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Blog Entries

An ongoing mix of professional and personal blogs

Blog Entry

Guest Blog from Amanda Savage Pelvic Health Physiotherapy Specialist

PelviFly: How to use it for pelvic floor exercises

8th November 2021

The Pelvifly is a new bit of female health kit designed to help women practice pelvic floor exercises correctly.

Pelvifly has two parts, an internal device and a phone app. The K-Goal is a blue balloon probe which you put inside your vagina leaving a small handle-like antenna resting outside on your pubic bone. The balloon part reacts to your pelvic floor squeezes and relaxations feeding information to an app on your phone. In real-time you can watch your pelvic floor exercises with your own eyes!

Blog Entry

Some thoughts on pelvic organ prolapse (POP), fascia and the pelvic floor muscles

25th March 2021

Pelvic organ prolapse (POP) is, put simply, the descent of one or more organs within the pelvis. POP is hugely prevalent in the general population with 8.4% of women in the UK reporting a bulge or lump to their GP, and 50% of women over 50 having some degree of prolapse. 1 in 10 women will have at least one surgical procedure for POP in their lifetime. People often feel confused about what a prolapse actually is, and this confusion can lead to feelings of anxiety and distress. A prolapse occurs when there is a loss of support from the connective tissues in the pelvis. This can be a lack of muscle bulk and strength (which occurs with childbirth, hormonal changes and the ageing process), or an over-stretching of ligaments or fascia. The most common type of prolapse is a called a cystocele. This is descent of the bladder, which causes a bulge in the anterior (front) wall of the vagina. The urethra can also prolapse too (called a urethrocele). Similarly, rectocele is the term given to describe a bulge that occurs in the posterior (back) wall of the vagina, when the rectum loses some of its support. The uterus can also prolapse - this is simply called a uterine prolapse... 

Blog Entry

Managing POTS Symptoms (Postural Orthostatic Tachycardia Syndrome)

My personal top tips

2nd September 2020

My POTS symptoms are not so good today, so I thought it would be a good day to raise some awareness of this condition... POTS stands for Postural Orthostatic Tachycardia Syndrome, which means sufferers will have a racing heart on changing their position. Many people with hypermobile Ehlers Danlos Syndrome (like me) also have POTS. POTS can cause problems simply with standing up and changing position, as the body struggles to adjust to gravity. In h-EDS the laxity within the blood vessels contributes to this, leading to blood pooling in the hands and feet, and a dramatic increase in heart rate in an attempt to get blood to the brain. In adults the heart rate has to increase by more than 30 bpm within 10 mins of standing for POTS to be diagnosed. POTS is due to an abnormal response by the autonomic nervous system, and is characterised by orthostatic intolerance...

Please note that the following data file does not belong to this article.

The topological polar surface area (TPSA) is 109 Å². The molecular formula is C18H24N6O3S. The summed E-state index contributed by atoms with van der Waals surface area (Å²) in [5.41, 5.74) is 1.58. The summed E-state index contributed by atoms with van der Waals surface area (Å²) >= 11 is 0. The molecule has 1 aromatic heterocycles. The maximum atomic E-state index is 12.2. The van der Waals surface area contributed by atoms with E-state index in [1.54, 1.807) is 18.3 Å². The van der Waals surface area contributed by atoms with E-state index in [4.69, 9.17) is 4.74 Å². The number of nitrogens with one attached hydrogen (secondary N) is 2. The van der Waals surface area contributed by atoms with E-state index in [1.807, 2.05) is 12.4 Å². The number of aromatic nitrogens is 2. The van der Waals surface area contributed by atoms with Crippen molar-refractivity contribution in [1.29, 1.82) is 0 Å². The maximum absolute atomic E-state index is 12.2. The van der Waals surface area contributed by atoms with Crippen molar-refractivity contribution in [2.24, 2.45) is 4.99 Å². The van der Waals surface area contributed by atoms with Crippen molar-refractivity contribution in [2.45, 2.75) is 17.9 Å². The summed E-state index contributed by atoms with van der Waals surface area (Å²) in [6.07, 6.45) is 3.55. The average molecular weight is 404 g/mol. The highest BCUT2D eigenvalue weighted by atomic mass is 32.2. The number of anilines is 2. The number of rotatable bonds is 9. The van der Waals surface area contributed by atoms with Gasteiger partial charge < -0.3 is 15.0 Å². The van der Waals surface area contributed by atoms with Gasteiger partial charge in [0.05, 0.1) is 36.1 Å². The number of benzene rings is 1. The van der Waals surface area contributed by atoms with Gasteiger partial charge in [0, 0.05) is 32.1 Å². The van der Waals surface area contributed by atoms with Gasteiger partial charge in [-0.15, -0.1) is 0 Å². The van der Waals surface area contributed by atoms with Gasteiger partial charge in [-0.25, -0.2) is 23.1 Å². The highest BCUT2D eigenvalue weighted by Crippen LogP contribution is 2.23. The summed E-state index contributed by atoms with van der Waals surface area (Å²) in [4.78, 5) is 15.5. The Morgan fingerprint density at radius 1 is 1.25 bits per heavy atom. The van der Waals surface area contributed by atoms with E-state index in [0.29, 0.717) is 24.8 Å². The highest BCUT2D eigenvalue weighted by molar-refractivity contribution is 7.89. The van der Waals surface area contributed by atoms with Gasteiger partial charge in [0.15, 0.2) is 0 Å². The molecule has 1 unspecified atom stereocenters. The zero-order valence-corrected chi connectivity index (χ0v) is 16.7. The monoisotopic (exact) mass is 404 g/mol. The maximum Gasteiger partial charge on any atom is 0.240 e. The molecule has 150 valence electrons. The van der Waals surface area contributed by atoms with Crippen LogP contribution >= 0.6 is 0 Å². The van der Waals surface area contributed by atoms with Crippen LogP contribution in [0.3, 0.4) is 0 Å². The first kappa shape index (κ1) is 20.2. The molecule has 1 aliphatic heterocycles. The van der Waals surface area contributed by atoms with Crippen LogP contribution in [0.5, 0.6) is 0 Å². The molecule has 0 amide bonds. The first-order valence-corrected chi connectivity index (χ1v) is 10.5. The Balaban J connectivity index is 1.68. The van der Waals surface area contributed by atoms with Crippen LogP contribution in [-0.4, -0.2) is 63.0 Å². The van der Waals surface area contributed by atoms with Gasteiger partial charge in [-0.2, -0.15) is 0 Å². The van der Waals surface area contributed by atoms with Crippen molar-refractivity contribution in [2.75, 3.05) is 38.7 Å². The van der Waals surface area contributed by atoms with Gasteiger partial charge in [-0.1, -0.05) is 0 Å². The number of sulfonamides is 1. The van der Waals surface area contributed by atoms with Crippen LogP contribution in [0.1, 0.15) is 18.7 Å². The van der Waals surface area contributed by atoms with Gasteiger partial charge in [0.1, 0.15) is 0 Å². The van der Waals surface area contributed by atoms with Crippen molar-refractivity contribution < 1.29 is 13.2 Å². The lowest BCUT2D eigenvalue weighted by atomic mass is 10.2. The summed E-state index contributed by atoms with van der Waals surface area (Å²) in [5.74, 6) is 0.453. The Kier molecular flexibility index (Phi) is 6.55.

Mini Blog Entry

Breastfeeding Posture Advice

Written for World Breastfeeding Week 2020

7th August 2020

It’s currently World Breastfeeding Week 2020. The aim of this week is to “support breastfeeding for a healthier planet”. UNICEF and the WHO are calling on governments to provide women with access to skilled breastfeeding counsellors. It hopes to normalise and de-stigmatise breastfeeding, and as a pelvic health and postnatal physiotherapist that’s something I can definitely get behind. I understand that breastfeeding is not always possible, and I know first-hand how tough it can be, so I’m certainly not aiming to make anyone feel bad who doesn’t or didn’t breastfeed...

Blog Entry

Physiotherapy Treatment for Vulval Pain:

An update for the Vulval Pain Society Handbook

16th July 2020

I was recently asked by the Vulval Pain Society (VPS) to write an update for their handbook regarding Physiotherapy treatment for vulval pain. I wrote the original section on Physiotherapy in their handbook several years ago, and things have moved on in this area of treatment quite a lot. I would highly recommend the VPS handbook for anyone suffering with vulval pain, and the VPS website and support groups are sources of invaluable advice. This blog aims to outline the key areas that have changed in my practice over the past few years...

Blog Entry

Living with Ehlers-Danlos Syndrome

30th June 2020

Hypermobile Ehlers-Danlos syndrome (hEDS) is an inherited connective tissue disorder that causes joint hypermobility. Physiotherapist Helen Forth shares what it is like to live with the condition, and the huge benefits she has gained from Clinical Pilates:

‘I was the type of child who never sat still. Or if I did, it was doing splits, or with my legs behind my head. I was incredibly flexible, and for many years this was a great asset for me as gymnastics was my passion. I joined Sudbury gymnastics club when I was five years old, with my next-door neighbour. We were quickly hooked, and it became our lives, working our way up through the ranks to competitive elite squad gymnasts. I was frequently injured, almost always in pain, but passionate all the same. Because of my injuries, I was introduced to physiotherapists from a young age and was frequently seen training with wrist, ankle or knee supports in the hope of gaining some stability. I had a few fainting incidents as a child, hated having to stand still in assembly, but no other symptoms.

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